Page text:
Entrepreneurs: What to Do if You Don’t Have an Idea

This post was originally published in OnStartups. I hope to be doing further guest posting on that site, which is one of my favorites. Thanks to Dharmesh Shah for his edits.

Don’t have an idea yet for a startup?

Then get off your butt and go work for someone else’s cool startup!  And the first place I would want to work would be a company that has momentum, powerful friends, and has been thoroughly vetted by pros.lazy relaxed

How can you identify these opportunities? It is easy–just look at the companies the best venture capitalists are backing. A company that has just received a round of funding with star investors definitionally is the kind of place you should be working at to best experience the highs and lows that startups are about…and by screening for companies to work for via the lens of a VC, you improve the odds that there are more of the highs.

Check out the job postings from Sequoia CapitalUnion Square VenturesFoundry GroupSpark CapitalBenchmarkFirst Round CapitalKleiner Perkins, etc.  And, of course, HubSpot (Dharmesh’s startup) has raised over $50 million from top-tier VCs and is looking for great talent.

Not quite as efficient, but just as valuable is to hang out at a top accelerator and meet the companies there. Y-Combinator has its own job board, as does TechStars, and I suspect that many of the accelerators in the TechStars NetworkDogpatch LabsFounderFuelMassChallenge, etc. will have something up soon if not already.

Last of all, there’s the hackathons, get-togethers, and other social events, planned and unplanned.  But if it were me looking for a job, I’d go with the folks that have already passed one of the hardest startup challenges–raising bucks. As Damon Runyon said, “The race is not always to the swift, nor the battle to the strong…but that’s the way to bet.”

PPS–If you’re interested in becoming a VC, I give the same advice: go work for a startup first.

2 thoughts on “Entrepreneurs: What to Do if You Don’t Have an Idea

  1. Jason Evanish Reply

    Working for someone else is not always the best solution:

    1) You don’t know where the startup you join might end up at.
    – If you join a company pre-product market fit, then the company could very well pivot away from the area you are interested in or have it turn out that the industry isn’t as appealing as it first seemed.

    2) Founders are by definition athletes
    – If you’re going to start a company, you need to have a wide range of skills; it’s breadth over depth. That means if you’re truly in a position to build a company, but reverse course and join a company, your only bet is to join early. A post-product-market fit company will deem you too much of a generalist and even if they hire you, you won’t learn the skills you need to found a company there anyways because your role will be specialized and buried under management layers.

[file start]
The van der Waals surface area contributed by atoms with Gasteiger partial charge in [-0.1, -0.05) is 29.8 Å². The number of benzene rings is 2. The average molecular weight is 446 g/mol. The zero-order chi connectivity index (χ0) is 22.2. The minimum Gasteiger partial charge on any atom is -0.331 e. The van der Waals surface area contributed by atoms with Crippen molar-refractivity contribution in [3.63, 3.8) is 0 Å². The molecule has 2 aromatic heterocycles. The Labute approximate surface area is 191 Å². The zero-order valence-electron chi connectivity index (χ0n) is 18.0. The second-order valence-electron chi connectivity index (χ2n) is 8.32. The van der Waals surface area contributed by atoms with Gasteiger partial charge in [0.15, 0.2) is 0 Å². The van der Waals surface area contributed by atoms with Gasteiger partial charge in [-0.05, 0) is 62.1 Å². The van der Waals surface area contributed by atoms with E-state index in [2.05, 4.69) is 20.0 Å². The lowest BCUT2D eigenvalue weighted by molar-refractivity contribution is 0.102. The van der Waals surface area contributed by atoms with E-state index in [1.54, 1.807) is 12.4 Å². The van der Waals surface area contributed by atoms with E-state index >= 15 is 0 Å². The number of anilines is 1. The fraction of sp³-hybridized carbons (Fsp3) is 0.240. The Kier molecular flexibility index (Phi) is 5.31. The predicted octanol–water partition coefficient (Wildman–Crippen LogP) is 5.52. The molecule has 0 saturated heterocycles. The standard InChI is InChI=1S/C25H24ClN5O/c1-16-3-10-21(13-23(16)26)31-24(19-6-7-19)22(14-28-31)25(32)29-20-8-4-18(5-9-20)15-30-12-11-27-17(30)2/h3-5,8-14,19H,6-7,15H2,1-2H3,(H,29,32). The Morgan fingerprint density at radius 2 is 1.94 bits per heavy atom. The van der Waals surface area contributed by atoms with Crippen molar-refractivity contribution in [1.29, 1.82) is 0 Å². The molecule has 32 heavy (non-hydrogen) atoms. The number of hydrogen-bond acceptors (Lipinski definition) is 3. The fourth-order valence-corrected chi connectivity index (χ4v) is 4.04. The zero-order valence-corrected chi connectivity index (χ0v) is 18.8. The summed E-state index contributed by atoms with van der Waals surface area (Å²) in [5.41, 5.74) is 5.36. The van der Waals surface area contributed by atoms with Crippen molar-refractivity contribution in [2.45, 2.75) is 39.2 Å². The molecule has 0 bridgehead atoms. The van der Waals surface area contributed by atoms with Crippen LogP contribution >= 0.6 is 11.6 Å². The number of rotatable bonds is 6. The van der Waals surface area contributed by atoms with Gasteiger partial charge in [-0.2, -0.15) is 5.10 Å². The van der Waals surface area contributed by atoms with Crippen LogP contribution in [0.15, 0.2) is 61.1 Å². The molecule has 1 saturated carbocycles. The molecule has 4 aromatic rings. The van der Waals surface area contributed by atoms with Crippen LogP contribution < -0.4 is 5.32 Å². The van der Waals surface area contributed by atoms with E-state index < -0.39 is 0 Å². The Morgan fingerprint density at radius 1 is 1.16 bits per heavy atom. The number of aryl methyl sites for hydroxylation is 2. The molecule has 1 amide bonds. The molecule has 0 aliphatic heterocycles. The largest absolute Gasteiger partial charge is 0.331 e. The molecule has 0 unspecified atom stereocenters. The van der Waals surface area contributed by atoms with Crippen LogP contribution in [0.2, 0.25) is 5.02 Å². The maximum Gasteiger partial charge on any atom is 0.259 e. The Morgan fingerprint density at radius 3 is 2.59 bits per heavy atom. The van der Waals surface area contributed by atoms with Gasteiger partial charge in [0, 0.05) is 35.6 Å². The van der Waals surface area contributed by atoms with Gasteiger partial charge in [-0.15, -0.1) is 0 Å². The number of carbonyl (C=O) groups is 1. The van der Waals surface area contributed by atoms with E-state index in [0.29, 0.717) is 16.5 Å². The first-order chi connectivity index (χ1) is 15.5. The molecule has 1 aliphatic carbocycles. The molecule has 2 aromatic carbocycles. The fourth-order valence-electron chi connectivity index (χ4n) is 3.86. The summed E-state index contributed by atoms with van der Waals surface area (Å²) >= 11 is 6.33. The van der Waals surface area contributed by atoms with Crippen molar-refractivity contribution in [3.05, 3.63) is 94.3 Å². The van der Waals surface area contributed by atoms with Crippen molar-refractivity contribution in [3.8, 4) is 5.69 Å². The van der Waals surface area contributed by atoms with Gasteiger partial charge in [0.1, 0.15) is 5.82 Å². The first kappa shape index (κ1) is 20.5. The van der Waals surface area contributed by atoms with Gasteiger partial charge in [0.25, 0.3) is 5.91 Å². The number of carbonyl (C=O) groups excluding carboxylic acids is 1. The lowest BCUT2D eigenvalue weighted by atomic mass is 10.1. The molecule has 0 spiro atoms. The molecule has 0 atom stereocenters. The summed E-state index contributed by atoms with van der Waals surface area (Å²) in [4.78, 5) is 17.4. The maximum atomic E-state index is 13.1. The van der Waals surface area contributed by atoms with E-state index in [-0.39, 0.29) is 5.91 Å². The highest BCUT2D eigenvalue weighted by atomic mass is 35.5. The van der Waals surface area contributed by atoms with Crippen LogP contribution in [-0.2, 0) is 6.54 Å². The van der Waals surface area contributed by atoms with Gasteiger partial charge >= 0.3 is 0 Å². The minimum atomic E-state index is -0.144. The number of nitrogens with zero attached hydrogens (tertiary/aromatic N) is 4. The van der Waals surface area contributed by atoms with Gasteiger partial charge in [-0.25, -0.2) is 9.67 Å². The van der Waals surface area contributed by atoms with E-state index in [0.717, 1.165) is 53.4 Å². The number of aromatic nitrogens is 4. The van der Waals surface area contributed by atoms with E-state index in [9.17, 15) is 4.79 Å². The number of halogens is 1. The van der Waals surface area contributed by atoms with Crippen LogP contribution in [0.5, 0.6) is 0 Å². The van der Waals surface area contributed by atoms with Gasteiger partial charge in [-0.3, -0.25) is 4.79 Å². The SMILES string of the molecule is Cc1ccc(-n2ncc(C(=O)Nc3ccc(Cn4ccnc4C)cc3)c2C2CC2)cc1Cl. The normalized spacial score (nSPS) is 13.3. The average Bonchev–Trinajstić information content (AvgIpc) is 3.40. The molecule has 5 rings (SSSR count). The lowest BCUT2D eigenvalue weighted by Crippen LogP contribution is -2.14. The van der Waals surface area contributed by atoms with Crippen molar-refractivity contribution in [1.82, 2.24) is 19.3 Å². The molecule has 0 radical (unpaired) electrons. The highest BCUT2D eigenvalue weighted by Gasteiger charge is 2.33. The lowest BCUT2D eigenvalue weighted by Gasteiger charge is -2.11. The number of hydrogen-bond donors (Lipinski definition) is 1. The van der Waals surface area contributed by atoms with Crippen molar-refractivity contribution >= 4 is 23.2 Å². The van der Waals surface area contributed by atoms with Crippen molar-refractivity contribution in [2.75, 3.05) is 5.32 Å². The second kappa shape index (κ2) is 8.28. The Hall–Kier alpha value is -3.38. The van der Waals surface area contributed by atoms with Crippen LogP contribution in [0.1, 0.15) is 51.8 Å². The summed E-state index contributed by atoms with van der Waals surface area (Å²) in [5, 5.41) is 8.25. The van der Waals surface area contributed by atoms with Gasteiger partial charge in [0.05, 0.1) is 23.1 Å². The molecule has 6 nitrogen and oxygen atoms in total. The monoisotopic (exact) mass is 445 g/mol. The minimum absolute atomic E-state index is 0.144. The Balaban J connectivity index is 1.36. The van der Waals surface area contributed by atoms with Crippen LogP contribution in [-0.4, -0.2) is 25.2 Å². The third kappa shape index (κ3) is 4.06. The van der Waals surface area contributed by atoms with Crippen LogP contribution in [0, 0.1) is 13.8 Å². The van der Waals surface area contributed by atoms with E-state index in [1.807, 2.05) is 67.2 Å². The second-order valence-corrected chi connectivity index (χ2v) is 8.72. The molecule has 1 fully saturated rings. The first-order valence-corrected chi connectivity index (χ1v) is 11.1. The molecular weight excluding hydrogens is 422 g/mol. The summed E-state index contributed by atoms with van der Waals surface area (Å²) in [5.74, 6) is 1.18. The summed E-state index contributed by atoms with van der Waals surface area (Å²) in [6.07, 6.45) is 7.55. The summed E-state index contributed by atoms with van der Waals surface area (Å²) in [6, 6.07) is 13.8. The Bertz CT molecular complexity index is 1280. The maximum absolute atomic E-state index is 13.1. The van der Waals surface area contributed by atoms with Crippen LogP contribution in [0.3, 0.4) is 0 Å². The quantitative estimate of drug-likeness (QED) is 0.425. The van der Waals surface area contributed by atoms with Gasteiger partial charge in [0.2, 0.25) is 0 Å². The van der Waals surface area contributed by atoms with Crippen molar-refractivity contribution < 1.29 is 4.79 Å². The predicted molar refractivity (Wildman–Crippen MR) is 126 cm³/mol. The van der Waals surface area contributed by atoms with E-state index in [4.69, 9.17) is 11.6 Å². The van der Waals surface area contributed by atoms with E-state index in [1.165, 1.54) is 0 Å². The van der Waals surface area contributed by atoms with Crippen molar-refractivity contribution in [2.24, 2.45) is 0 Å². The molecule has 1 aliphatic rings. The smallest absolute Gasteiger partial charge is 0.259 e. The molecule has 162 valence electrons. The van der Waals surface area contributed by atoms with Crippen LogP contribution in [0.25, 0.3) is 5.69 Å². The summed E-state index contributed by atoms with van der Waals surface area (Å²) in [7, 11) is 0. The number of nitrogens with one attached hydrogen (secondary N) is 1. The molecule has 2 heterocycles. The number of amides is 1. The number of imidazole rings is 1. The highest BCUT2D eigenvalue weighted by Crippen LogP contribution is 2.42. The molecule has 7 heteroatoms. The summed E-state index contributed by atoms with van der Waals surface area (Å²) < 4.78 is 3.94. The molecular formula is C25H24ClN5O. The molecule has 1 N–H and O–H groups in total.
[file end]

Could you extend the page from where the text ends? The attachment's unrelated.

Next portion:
3) Starting with an Idea isn’t necessarily the best or only way
    – There are plenty of good examples of companies that were started first by a group of people wanting to work together and then figuring out the right idea. Former Boston juggernaut DEC was founded under just those circumstances.

    4) Customer Development provides new opportunities for idea generation
    – Why worry about any of your own inspiration when you can go out and solve a real world problem someone will pay you to fix? Using customer development methodology, there’s no reason to stress about a lack of your own idea. Go find a problem.

    5) It doesn’t have to be your idea
    – Twitter was technically Jack Dorsey’s idea and yet much of Odeo team was considered co founders and were there at its birth. There’s not reason to let ego get in the way of working with others on a great idea that someone else came up with.

    6) Startups are about solving problems. Results vary.
    -Every startup is different. Some people spend months looking for a cofounder, others struggle for early customers. You can’t always control what you’ll struggle most with, but there’s no reason to give up because you lack an idea anymore than you should give up because you lack anything else.

    Startups are about how creative you can get in working through problems and how many walls you’re willing to run through. If it was all easy, cookie-cutter and repeatable, you wouldn’t need a genetic defect to want to do this stuff and the success rate would be much higher.

  2. hemang c s (@hemangcs) Reply

    If at all you would want to start up…..a) you’d have probably stopped working for money or experience(even of a startup) long back…b) you’d have bigger reasons to startup than just adding 0’s to your bank balance …c) The “next big Idea” would be the last thing, stopping you..

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